My friend calls it "Loud Italian." She also calls it "The Terroni-fication of dining" — the emergence over the past few years of big, bustling Italian restaurants that follow in the footsteps of Terroni, the Toronto-based chain of trendy pasta, pizza and panini joints with two L.A. locations.
There are charred-crust pizzas and the wood-burning ovens from which they spring forth; there are cocktails made with bitter amaros and sprigs of thyme; there are salumi plates and grilled octopi and the cacophonous din of a large space jammed with revelers and lit by filament bulbs. There are, of course, variations on the theme, but you know exactly what she's talking about.
Given the success of Terroni and its brethren (most notably Bestia, which is possibly the most popular restaurant in town right now), it's not surprising that impersonators are popping up all over the place. It's almost as if each neighborhood needs its own version of Loud Italian, given its popularity and adaptability. Do you want pizza and a beer at the "chef's counter"? No problem. A blowout multicourse dinner complete with expensive wine? Absolutely. Cocktails at the bar with a friend? Done.
One neighborhood that very much needed such a place is Atwater Village. The increasingly trendy enclave just east of the L.A. River and Griffith Park has almost all the other requisites for comfortable, urbane living: It has the coffee shops, the juice bar, the capoeira studio and the dive bars. It has a couple of good restaurants, most notably Canelé, which serves Euro-Cali cuisine and has one of the best brunches in town. But there hasn't been an of-the-moment restaurant opening in Atwater in quite some time.
Enter All'Acqua, the spanking new Loud Italian restaurant that has taken over a former Acapulco Mexican restaurant right in the heart of Atwater Village.
All'Acqua (which means "Atwater" in Italian) is owned by Claudio Blotta and Adria Tennor Blotta, who also own Barbrix just over the river in Silver Lake, and Cooks County in Beverly Grove. Mr. Blotta, who is Argentine by birth, is one of the many restaurant professionals in Los Angeles to have come through the talent factory of Campanile in the late 1980s and early '90s. He was the maitre d' and general manager during the restaurant's heyday.
The Blottas have completely overhauled the building, and the interior now is cavernous but sleek, with a large, open kitchen fronted by a wood-burning oven (check) and chef's counter (of course). There's a bar with plenty of amaros (wouldn't you know), and a glassed-in wall of bottles that hints at the same devotion to wine that makes Barbrix such a fun place to drink. The chef here is Don Dickman, who also runs the kitchen at Barbrix.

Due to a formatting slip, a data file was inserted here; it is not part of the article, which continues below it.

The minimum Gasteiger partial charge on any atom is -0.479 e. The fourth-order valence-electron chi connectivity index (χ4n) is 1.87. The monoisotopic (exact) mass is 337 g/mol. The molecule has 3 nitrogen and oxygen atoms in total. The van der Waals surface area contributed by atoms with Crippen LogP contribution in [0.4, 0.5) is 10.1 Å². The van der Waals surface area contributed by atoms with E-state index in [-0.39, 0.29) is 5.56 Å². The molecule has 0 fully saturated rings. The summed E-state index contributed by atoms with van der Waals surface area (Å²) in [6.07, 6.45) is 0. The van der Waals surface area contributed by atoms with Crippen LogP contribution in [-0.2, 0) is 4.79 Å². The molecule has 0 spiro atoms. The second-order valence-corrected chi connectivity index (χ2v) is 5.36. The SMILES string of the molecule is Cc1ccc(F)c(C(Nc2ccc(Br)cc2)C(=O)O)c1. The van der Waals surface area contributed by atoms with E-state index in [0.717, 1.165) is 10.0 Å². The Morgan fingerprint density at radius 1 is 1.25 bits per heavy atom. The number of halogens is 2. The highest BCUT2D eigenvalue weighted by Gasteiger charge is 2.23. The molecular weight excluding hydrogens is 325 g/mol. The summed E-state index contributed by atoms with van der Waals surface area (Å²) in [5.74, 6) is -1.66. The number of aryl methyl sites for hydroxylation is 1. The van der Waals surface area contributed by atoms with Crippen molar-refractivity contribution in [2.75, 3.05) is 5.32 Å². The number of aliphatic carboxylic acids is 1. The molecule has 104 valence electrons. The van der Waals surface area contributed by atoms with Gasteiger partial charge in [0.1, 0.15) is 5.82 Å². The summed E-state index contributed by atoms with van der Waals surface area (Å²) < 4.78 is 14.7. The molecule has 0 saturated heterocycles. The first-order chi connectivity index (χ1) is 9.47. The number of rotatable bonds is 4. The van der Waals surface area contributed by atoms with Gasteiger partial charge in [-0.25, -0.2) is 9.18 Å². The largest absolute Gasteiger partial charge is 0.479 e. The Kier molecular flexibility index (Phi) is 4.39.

Cue the charcuterie! Make way for antipasti! All'Acqua's menu is as large as it is predictable, but these dishes are classic and necessary for this type of restaurant. The question is, how well are they done?
Just well enough. There's none of the inventiveness of Bestia, certainly none of the pasta wizardry of Bucato (which manages to distinguish itself from the Loud Italian pack, being much quieter and without cocktails and generally more original in every way). Dickman here serves pastas that are good but not great: the gnocchi pillowy but a little blunt; the ragus tangy but sparse in portion size, enough so you never quite get enough meat in any bite to revel in its, well, meatiness. The chicken liver luna — small pasta purses bathed in brown butter and balsamic — are slightly tense at the edges, not quite as pliant as you might hope.
Pizzas, divided into Pizza Rossa and Pizza Bianca, have toppings such as sausage and wild fennel pollen, or "carbonara" — pork belly, pecorino romano and a fried egg in the center. The dough is fermented for a day and has a slight tang, but I found mine a bit too floppy every time, not cooked quite long enough.
Still, none of it is exactly disappointing, and some dishes are quite delightful — an octopus salad comes as a bright jumble of citrus, with shaved fennel and pickled chilies, a juicy, vegetal, meaty combination that hits on many pleasure sensors at once. Tomato-braised meatballs with whipped ricotta are mellow and satisfying, arriving at that exact confluence of comfort and modernity that all of these restaurants are trying to achieve.
Because, really, that's the point, isn't it? To deliver something that feels at once new and yet familiar? Will there ever be too many whole grilled branzinos in our lives? Will the roasted cauliflower seem fresher if we add Calabrian chilies and chickpeas to the mix?
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In a city like Los Angeles, this is the task of the contemporary neighborhood restaurant — to appeal to our cultured sense of self while rewarding the deeper need for comfort and home.
Does any dish represent this better than a limoncello budino, a dish that is basically the pudding of childhood, fancied up for grownup tastes? It's the best dessert on the menu, made all the better by excellent rosemary pine nut shortbread on the side. Perhaps, in reality, we should be talking about the Mozza-fication of everything.
All'Acqua is a fun place to eat, the cocktails are delicious, the wine list is short but thoughtful. You could bring a date here, your kids here, your elderly parents. In many ways, it is exactly what Atwater needed. We can call it whatever we want, but the throngs of customers crowding into All'Acqua call it a welcome arrival.
ALL'ACQUA | 2 stars | 3280 Glendale Blvd., Atwater Village | (323) 663-3280 | allacquarestaurant.com | Daily, 5:30 p.m.-mid. (late-night menu till "1:30 a.m. or empty") | Entrees, $21-$27 | Full bar | Valet parking